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Boron Carbide

Notes

Commonly designated B4C (78.3% carbon theoretical but free carbon can be present in some grades). Sintered B4C is the hardest material available after diamond (it is harder than silicon carbide and carborundum) and BIN (however unlike BIN it is available in tonnage amounts). Boron carbide is a non oxide ceramic made by reacting various borates with carbon (coatings are formed by reacting borate vapors and carbon gases).

B4C parts have a low specific gravity; high wear, heat and chemical resistance; high strength; and neutron absorbing properties (in nuclear reactors). However it's brittle nature and tendency to oxidize or react with various metals when heated limits its use in some abrasion and molten metal processing applications (however it can be employed to make refractory metal borides and light weight ceramic metal composites e.g. aircraft armor).

Very high densification can be achieved by hot pressing extremely fine powders under vacuum or controlled atmosphere. B4C parts can also be cast from very fine powders using the traditional deflocculation and plaster casting methods. Parts need to be fired to 1500C+.

B4C reacts with halogens and is used as a precursor in the production of nonoxide boron chemicals (e.g. BCl3) using the CVD (chemical vapor deposition) process.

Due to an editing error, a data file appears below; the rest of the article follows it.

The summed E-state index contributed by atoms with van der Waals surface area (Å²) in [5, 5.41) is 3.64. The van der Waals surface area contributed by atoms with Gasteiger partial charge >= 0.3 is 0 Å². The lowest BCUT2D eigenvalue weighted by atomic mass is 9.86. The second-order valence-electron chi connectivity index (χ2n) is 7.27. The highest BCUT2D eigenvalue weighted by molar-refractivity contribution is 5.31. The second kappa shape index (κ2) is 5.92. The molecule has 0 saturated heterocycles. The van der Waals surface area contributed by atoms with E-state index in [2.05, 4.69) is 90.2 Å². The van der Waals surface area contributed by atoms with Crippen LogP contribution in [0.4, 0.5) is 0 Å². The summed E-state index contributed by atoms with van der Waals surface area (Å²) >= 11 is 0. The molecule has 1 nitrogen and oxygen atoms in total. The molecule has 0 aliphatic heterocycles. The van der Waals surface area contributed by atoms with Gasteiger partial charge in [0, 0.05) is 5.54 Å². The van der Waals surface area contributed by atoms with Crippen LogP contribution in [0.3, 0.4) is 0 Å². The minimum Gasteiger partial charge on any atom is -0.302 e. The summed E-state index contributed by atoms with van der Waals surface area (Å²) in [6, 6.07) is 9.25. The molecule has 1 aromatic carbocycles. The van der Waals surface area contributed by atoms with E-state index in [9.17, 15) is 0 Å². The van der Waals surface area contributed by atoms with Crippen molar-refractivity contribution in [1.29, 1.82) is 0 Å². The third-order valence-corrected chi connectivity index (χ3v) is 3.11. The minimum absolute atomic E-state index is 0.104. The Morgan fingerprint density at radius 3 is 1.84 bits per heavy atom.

Related Information

Links

Oxide Analysis Formula
Materials Alumina
Materials Boron Nitride
Materials Silicon Carbide
Materials Barium Titanate
Typecodes Abrasive Resistant Super Hard Material
These materials are generally available in granular form, the particles are cemented together using frits to produce abrasive products. However powdered and slurried forms of these materials can also be formed and fired by various means to produce hard materials.
Typecodes Non-Oxide Material
Many of these materials are not used in traditional ceramics but they have such incredible properties that some have been included in this database.
Glossary Deflocculation
The deflocculation process is the magic behind the ceramic casting process. It enables you to make a slurry of far lower water content and thus lower shrinkage.
Glossary Hot Pressing

Data

Frit Softening Point2720K, Boils at 3770K
Density (Specific Gravity)2.5

By Tony Hansen


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